Tuesday, September 16, 2008

Thai arm AIA 'stronger than its US parent AIG'

Insurance regulators yesterday called on policyholders of industry giant American International Assurance (AIA) to remain calm amid the turmoil in the global financial markets.

American Insurance Group (AIG), the US parent of AIA and the world's largest insurer, is in crisis after its share price tumbled over 60% on Monday on reports that it needed emergency loans of up to US$70 billion to remain in business.

The company is in sharp need of funds to cover potential losses from derivatives and other securities hit by the global credit crunch and collapse of the sub-prime mortgage market.

New York insurance regulators announced yesterday it would allow AIG to use $20 billion in assets from its subsidiaries to raise cash and would hold talks with US government regulators about providing additional loans.

The turmoil abroad has led to frenzied calls to AIA from Thai customers uncertain about the long-term security of their insurance policies. AIA Thailand, founded in 1938, is by far the largest life insurer in the country, with a market share of over 50% and over 5.8 million policies outstanding.

Chantra Purnariksha, secretary-general of the Office of the Insurance Commission (OIC), said the situation was being ''monitored closely.''

''Policyholders should not act hastily and prematurely terminate their programmes as they may suffer losses,'' she said.

AIA is regulated under Thai law and as of July, had reserves of 286.67 billion baht, more than enough to cover its liabilities. Mrs Chantra said the reserves were separate from its parent AIG.

Total assets as of July for AIA were over 383.06 billion, with retained earnings of over 70 billion baht. Capital funds totalled 69.24 billion baht, or 1,107.67% of the legal capital minimum.

Mrs Chantra added that under Article 32 of the Life Insurance Act, any profits or fund transfers to shareholders, including any possible transfer from AIA to its overseas parent, must first be approved by local regulators.

The law also requires life insurance firms to maintain a major portion of investment assets in the country, predominantly in low-risk, long-term securities.

Finance Minister Surapong Suebwonglee said yesterday he did not expect the financial crisis at AIG to affect operations of AIA in Thailand.

''AIA, as I understand, has reserves many times that required by Thai law. In fact, it should be financially stronger than its US parent,'' Mr Surapong said.

But the lack of explicit state guarantees or protection for policyholders has raised concern among its clients.

AIA agents privately acknowledged that their customers were wondering whether they should continue to pay premiums on their policies, considering AIG's questionable status.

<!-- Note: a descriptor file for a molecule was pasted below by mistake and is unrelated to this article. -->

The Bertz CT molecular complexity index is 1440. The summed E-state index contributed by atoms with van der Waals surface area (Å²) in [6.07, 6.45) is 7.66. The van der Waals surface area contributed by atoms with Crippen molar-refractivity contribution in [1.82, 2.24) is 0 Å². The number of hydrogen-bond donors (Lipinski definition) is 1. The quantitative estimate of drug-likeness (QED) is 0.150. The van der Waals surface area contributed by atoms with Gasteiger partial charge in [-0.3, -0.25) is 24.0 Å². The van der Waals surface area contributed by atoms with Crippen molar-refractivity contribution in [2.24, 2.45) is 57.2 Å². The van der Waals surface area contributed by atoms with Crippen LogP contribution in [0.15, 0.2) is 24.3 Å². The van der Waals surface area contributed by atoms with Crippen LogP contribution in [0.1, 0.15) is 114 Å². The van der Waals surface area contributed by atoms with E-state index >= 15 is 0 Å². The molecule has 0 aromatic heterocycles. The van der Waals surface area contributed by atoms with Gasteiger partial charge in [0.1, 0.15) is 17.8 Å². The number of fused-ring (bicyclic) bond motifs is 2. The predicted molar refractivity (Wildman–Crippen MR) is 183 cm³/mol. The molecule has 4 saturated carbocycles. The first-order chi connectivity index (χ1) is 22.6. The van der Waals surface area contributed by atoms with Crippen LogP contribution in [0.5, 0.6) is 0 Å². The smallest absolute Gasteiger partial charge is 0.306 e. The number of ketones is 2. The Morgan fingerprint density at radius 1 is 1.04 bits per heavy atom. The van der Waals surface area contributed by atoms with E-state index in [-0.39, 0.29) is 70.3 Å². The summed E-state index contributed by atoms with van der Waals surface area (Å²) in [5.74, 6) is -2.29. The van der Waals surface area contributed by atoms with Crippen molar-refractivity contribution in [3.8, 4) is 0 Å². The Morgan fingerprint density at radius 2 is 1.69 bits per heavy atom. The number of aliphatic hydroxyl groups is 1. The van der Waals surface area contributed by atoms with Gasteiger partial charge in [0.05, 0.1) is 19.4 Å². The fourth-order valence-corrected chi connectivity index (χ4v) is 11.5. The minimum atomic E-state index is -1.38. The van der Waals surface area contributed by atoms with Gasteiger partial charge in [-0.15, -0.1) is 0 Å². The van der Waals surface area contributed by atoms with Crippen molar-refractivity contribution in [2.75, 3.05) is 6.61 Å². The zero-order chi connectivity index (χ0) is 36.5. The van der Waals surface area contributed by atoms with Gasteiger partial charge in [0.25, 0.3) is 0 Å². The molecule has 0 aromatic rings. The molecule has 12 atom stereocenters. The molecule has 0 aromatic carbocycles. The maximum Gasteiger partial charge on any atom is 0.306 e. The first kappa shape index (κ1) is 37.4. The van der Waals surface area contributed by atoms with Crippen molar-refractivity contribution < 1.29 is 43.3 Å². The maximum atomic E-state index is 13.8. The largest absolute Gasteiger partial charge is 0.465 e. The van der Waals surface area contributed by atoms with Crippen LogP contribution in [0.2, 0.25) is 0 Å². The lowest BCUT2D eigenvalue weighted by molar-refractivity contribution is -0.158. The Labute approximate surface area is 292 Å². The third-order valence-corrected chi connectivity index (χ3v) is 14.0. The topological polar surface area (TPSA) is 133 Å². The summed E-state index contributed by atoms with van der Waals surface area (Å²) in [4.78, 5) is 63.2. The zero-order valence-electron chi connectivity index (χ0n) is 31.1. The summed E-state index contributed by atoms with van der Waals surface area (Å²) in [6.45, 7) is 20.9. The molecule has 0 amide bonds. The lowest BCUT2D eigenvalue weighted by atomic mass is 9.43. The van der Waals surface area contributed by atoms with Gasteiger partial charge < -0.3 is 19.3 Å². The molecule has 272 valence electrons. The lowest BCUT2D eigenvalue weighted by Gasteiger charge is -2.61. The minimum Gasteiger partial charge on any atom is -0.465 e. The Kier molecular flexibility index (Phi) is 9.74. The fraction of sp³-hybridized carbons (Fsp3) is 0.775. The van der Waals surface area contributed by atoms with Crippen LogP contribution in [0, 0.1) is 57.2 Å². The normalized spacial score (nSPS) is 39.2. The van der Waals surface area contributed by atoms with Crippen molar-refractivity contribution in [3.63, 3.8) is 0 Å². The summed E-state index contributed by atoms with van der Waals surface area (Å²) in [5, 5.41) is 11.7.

In Singapore, hundreds of anxious investors flocked to their AIG office to inquire about the status of their policies.

But AIA Thailand executives noted privately that most of the policies in Singapore were investment-related, in contrast to the local market where policies focused on life insurance and long-term savings features.

AIA executives declined to comment officially on the situation, saying only that a public statement would be made available today.

Securities experts meanwhile said a collapse of AIG, coming after the turmoil over the weekend, would only further increase fears of a full global recession and meltdown of the US financial markets.

The Thai stock exchange fell 2.78% yesterday as markets across the world continued to slide on the back of the problems in the US financial sector.

Voravan Tarapoom, president of the Association of Investment Management Companies, warned that a collapse of AIG could potentially affect AIA, which in turn would have huge ramifications for the Thai economy and public.

''Under the Insurance Act, there is no explicit guarantee given for policyholders. Customers might believe that their funds are 100% safe, but they are not,'' she said.

Mrs Voravan, also managing director of BBL Asset Management, said authorities need to have a clear contingency plan in place in case an event affected AIG and AIA.

Bank of Thailand officials meanwhile said the stability of AIG Retail Bank, a subsidiary of AIG, remained solid.

Sorasit Soontornkes, an assistant central bank governor, said AIG Retail Bank's finances were strong, with a capital ratio of 24%, which was well above the sector average of 15%.

''As AIG Bank is a juristic person registered in Thailand, its funds must be kept separate from its parent company,'' he said.

''The central bank affirms that the bank has sufficient financial liquidity. The public should not be too anxious.''

Mr Sorasit said the central bank and the OIC were monitoring the situation, and had contingency plans in place ''if the situation turned for the worse''. He did not elaborate.

The turmoil comes in what has been one of the worst weeks ever on Wall Street, as investment banking powerhouse Lehman Brothers was forced into bankruptcy after 158 years of operations and Merrill Lynch, another giant Wall Street bank, was forced to accept a $50 billion buyout by Bank of America.

US and global financial institutions have been suffering huge losses tied to the US sub-prime mortgage market and global credit markets, as the slowing US economy has caused housing prices to plummet.

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